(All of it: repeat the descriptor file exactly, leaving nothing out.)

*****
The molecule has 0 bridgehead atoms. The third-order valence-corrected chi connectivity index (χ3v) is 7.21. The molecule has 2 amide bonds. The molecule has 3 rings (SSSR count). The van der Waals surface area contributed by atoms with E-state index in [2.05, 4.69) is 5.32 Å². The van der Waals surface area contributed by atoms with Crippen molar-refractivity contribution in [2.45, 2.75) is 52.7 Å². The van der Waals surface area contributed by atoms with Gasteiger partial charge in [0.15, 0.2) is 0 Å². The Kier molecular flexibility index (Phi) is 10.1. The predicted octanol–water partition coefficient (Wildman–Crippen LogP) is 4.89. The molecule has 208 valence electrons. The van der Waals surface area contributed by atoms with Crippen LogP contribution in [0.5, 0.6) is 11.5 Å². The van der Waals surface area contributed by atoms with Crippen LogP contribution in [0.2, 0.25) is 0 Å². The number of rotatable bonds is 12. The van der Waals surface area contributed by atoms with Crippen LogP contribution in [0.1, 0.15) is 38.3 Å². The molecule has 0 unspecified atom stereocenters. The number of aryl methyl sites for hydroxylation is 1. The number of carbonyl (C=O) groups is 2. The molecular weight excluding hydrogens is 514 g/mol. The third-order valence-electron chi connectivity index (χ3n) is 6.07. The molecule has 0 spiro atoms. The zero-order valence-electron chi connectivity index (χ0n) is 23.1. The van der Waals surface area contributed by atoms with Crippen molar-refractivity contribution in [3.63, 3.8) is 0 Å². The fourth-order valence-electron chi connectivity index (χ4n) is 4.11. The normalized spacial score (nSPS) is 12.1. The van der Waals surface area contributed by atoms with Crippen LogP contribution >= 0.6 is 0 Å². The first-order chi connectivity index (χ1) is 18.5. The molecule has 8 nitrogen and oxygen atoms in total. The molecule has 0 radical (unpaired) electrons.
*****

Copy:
The molecule has 0 bridgehead atoms. The third-order valence-corrected chi connectivity index (χ3v) is 7.21. The molecule has 2 amide bonds. The molecule has 3 rings (SSSR count). The van der Waals surface area contributed by atoms with E-state index in [2.05, 4.69) is 5.32 Å². The van der Waals surface area contributed by atoms with Crippen molar-refractivity contribution in [2.45, 2.75) is 52.7 Å². The van der Waals surface area contributed by atoms with Gasteiger partial charge in [0.15, 0.2) is 0 Å². The Kier molecular flexibility index (Phi) is 10.1. The predicted octanol–water partition coefficient (Wildman–Crippen LogP) is 4.89. The molecule has 208 valence electrons. The van der Waals surface area contributed by atoms with Crippen LogP contribution in [0.5, 0.6) is 11.5 Å². The van der Waals surface area contributed by atoms with Crippen LogP contribution in [0.2, 0.25) is 0 Å². The number of rotatable bonds is 12. The van der Waals surface area contributed by atoms with Crippen LogP contribution in [0.1, 0.15) is 38.3 Å². The molecule has 0 unspecified atom stereocenters. The number of aryl methyl sites for hydroxylation is 1. The number of carbonyl (C=O) groups is 2. The molecular weight excluding hydrogens is 514 g/mol. The third-order valence-electron chi connectivity index (χ3n) is 6.07. The molecule has 0 spiro atoms. The zero-order valence-electron chi connectivity index (χ0n) is 23.1. The van der Waals surface area contributed by atoms with Crippen molar-refractivity contribution in [3.63, 3.8) is 0 Å². The fourth-order valence-electron chi connectivity index (χ4n) is 4.11. The normalized spacial score (nSPS) is 12.1. The van der Waals surface area contributed by atoms with Crippen LogP contribution >= 0.6 is 0 Å². The first-order chi connectivity index (χ1) is 18.5. The molecule has 8 nitrogen and oxygen atoms in total. The molecule has 0 radical (unpaired) electrons.